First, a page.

Last, but not least, is tail position. Keeping in mind that the tail only tells part of the story, and remembering how your dog tends to hold their tail when relaxed, the following guidelines may be helpful in deciphering why your dog is wagging their tail:
Next, let’s tackle some of the most common questions we hear from dog parents when it comes to situational tail wagging.
Why do dogs wag their tails when they see you?
The answer to this really depends on the dog and your relationship to that dog.
After a day out of the house, you may be welcomed by your dog with an excited tail wag—a loose, hip wiggly wag or a full-body waggle.
If you’re encountering a dog who is less familiar with you, a slow wag with a low or neutral tail position may read as uncertainty or tentativeness.
If you’re greeted with a fast, vertical wag, possibly accompanied with a loud bark or growl, this may mean the dog is feeling threatened in some way and is demonstrating varying degrees of aggression in an attempt to fend you off.
Why do dogs wag their tails in their sleep?
Did you know that the sleep pattern of dogs is so similar to humans that dogs have been used for research into narcolepsy and obstructive sleep apnea? Dogs move through the same sleep stages we do!
During rapid eye movement (REM) sleep, both dogs and humans experience increased brain and eye activity, and are more likely to have vivid dreams. For dogs, these vivid dreams may be behind middle-of-the-night tail wags.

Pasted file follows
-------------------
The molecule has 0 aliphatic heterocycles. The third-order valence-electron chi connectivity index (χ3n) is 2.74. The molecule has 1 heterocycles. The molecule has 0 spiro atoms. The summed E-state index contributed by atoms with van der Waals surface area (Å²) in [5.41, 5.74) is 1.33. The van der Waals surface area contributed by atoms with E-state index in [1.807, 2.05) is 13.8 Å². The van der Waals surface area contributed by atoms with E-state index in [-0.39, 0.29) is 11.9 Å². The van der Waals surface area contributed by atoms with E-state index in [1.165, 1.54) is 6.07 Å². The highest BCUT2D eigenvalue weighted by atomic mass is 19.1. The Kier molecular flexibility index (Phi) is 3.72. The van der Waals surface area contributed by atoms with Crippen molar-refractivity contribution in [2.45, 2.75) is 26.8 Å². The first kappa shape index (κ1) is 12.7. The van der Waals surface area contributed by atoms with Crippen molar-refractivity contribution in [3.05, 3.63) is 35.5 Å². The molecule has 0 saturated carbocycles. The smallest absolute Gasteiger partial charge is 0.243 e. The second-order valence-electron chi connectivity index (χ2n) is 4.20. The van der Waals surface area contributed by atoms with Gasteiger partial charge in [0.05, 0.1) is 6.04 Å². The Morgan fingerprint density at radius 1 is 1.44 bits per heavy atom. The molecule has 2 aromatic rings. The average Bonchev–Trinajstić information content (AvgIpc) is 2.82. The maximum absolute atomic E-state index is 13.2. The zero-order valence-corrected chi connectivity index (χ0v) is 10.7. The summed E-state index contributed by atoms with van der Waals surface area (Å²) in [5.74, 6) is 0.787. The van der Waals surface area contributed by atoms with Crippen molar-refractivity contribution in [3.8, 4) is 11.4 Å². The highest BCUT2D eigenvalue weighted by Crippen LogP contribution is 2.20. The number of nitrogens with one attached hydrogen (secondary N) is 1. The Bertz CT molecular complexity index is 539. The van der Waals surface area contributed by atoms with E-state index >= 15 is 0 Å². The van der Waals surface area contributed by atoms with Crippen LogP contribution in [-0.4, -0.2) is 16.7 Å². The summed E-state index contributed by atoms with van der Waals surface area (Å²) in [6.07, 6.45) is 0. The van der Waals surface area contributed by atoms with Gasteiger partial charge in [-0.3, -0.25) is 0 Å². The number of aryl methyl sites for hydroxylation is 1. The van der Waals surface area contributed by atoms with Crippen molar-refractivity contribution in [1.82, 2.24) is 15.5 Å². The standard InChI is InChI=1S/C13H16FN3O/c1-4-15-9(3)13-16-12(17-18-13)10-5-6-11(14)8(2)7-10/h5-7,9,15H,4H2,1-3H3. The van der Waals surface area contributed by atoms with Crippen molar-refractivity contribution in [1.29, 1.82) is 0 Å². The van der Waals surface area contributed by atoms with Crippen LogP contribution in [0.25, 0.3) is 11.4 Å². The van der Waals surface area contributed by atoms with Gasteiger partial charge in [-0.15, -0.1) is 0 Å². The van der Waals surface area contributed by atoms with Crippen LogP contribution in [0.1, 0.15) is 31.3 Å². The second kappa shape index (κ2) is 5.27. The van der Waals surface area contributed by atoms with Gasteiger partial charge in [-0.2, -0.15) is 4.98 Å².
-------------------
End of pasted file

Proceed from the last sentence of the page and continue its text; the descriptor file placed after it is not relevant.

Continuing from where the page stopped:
If only we knew what they were dreaming about!
What about dogs that don’t have tails?
There is research to support that dogs with shorter or non-existent tails have a harder time communicating and are often misunderstood by their fellow canines. So why would someone choose to dock (surgically amputate) a dog’s tail?
We are firm believers that tails are an important communication tool that should be left alone without a valid medical reason. We’re not alone in this belief: many countries have banned things like tail docking and ear cropping. Aesthetics isn’t justification for putting a dog at increased risk of being involved in aggressive interactions.
Call us biased, but we think the best way to get your dog’s tail wagging is with a Waggle Mail dog subscription box. Whether your dog prefers to play independently or loves to socialize, we’ll take the information you share to curate boxes of vet-recommended, pet-approved products both of you will love.
Like what you read? Send this article to a friend and subscribe to Waggle (e)Mail. We love answering pet parent questions and demystifying all the funny, strange things our beloved dogs do.
Dr. C. Beck
Registered Veterinarian, Founder & CEO